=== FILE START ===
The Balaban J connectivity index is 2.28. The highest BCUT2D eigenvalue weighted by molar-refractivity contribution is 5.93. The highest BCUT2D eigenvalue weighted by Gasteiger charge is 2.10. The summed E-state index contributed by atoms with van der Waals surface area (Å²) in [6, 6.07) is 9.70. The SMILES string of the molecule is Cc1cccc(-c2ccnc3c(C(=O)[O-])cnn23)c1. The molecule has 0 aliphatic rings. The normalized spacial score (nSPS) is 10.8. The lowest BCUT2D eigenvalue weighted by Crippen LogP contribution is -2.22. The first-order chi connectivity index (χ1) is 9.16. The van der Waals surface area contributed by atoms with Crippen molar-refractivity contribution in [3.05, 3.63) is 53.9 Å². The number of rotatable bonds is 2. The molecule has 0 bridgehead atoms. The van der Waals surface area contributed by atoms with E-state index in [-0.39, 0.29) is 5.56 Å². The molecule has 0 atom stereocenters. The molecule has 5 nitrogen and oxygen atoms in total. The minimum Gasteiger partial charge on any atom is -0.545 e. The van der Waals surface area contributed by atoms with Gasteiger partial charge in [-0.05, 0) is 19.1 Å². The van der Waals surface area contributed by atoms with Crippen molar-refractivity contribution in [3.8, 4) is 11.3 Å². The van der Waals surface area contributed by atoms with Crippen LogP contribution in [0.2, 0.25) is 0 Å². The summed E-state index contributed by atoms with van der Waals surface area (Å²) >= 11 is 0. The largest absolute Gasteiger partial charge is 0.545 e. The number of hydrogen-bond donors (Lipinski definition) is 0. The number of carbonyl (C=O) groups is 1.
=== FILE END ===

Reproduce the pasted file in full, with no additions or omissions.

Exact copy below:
The Balaban J connectivity index is 2.28. The highest BCUT2D eigenvalue weighted by molar-refractivity contribution is 5.93. The highest BCUT2D eigenvalue weighted by Gasteiger charge is 2.10. The summed E-state index contributed by atoms with van der Waals surface area (Å²) in [6, 6.07) is 9.70. The SMILES string of the molecule is Cc1cccc(-c2ccnc3c(C(=O)[O-])cnn23)c1. The molecule has 0 aliphatic rings. The normalized spacial score (nSPS) is 10.8. The lowest BCUT2D eigenvalue weighted by Crippen LogP contribution is -2.22. The first-order chi connectivity index (χ1) is 9.16. The van der Waals surface area contributed by atoms with Crippen molar-refractivity contribution in [3.05, 3.63) is 53.9 Å². The number of rotatable bonds is 2. The molecule has 0 bridgehead atoms. The van der Waals surface area contributed by atoms with E-state index in [-0.39, 0.29) is 5.56 Å². The molecule has 0 atom stereocenters. The molecule has 5 nitrogen and oxygen atoms in total. The minimum Gasteiger partial charge on any atom is -0.545 e. The van der Waals surface area contributed by atoms with Gasteiger partial charge in [-0.05, 0) is 19.1 Å². The van der Waals surface area contributed by atoms with Crippen molar-refractivity contribution in [3.8, 4) is 11.3 Å². The van der Waals surface area contributed by atoms with Crippen LogP contribution in [0.2, 0.25) is 0 Å². The summed E-state index contributed by atoms with van der Waals surface area (Å²) >= 11 is 0. The largest absolute Gasteiger partial charge is 0.545 e. The number of hydrogen-bond donors (Lipinski definition) is 0. The number of carbonyl (C=O) groups is 1.